Continuing with the basics of firearms laws, we dive into the definition of Prohibited Persons – those who can’t possess firearms nor ammunition.

Ryan goes through the definition, explains some of the nuances of certain parts (it can get tricky) and uses it as an example to show how multiple parts of federal firearms laws were broken (in addition to murder) by the Texas church shooter and it did not stop him – therefore, more laws won’t work.

Ryan introduces an important concept – there’s a law that make is illegal for Prohibited Persons to possess firearms and ammunition and there’s a separate law that makes it illegal for the average gun owner/non-Prohibited Persons to allow a Prohibited Person to possess firearms or ammunition.

Yes, the Prohibited Person will get in trouble if caught with a firearm or ammunition, but you can get into serious trouble too by allowing them access!

Here’s an excerpt from RocketFFL’s article on who may not legally possess firearms:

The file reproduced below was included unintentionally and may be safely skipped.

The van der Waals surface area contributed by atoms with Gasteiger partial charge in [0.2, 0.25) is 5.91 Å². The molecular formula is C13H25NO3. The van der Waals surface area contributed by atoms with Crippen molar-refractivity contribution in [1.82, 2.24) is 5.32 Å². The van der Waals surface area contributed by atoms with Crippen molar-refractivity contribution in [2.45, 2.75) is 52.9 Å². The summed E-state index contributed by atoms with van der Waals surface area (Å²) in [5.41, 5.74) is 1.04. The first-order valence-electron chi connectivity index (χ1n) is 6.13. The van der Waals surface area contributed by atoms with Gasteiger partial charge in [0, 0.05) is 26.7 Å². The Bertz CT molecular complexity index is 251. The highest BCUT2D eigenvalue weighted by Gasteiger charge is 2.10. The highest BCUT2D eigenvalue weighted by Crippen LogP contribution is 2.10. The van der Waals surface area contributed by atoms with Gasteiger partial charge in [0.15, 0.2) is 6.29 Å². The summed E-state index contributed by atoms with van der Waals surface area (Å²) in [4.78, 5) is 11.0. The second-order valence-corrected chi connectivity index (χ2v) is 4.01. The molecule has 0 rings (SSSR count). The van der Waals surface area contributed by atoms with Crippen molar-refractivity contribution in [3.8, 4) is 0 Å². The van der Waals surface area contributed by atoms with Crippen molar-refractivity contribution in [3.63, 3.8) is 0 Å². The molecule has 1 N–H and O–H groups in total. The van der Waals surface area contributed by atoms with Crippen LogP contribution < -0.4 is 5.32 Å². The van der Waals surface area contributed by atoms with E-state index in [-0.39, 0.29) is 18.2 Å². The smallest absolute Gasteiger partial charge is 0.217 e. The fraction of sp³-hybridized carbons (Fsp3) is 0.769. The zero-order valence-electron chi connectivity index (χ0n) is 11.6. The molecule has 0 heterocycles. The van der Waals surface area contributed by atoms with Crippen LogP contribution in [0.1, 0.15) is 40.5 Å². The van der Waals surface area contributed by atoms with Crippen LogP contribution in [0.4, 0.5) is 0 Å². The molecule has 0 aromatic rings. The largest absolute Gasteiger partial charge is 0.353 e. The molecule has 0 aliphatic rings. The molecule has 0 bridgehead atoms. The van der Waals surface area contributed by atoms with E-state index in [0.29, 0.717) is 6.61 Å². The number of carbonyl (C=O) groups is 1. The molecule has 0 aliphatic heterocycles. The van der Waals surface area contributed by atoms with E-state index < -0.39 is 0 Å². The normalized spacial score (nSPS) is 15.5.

A “prohibited person” is anyone who [1]:

  • is a felon,
  • has been convicted of any crime punishable by more than a year in prison (whether or not they were ever sentenced to or served a day in prison),
  • is under indictment for any crime punishable by more than year in prison,
  • is a fugitive,
  • is an unlawful user of any controlled substance,
  • has been adjudicated as a mental defective,
  • has been committed to a mental institution,
  • is an illegal alien,
  • has a dishonorable discharge from the military,
  • has renounced their U.S. citizenship,
  • is the subject of a restraining order restraining the person from harassing, stalking, or threatening an intimate partner or the child of an intimate partner, or
  • who has been convicted of a misdemeanor crime of domestic violence.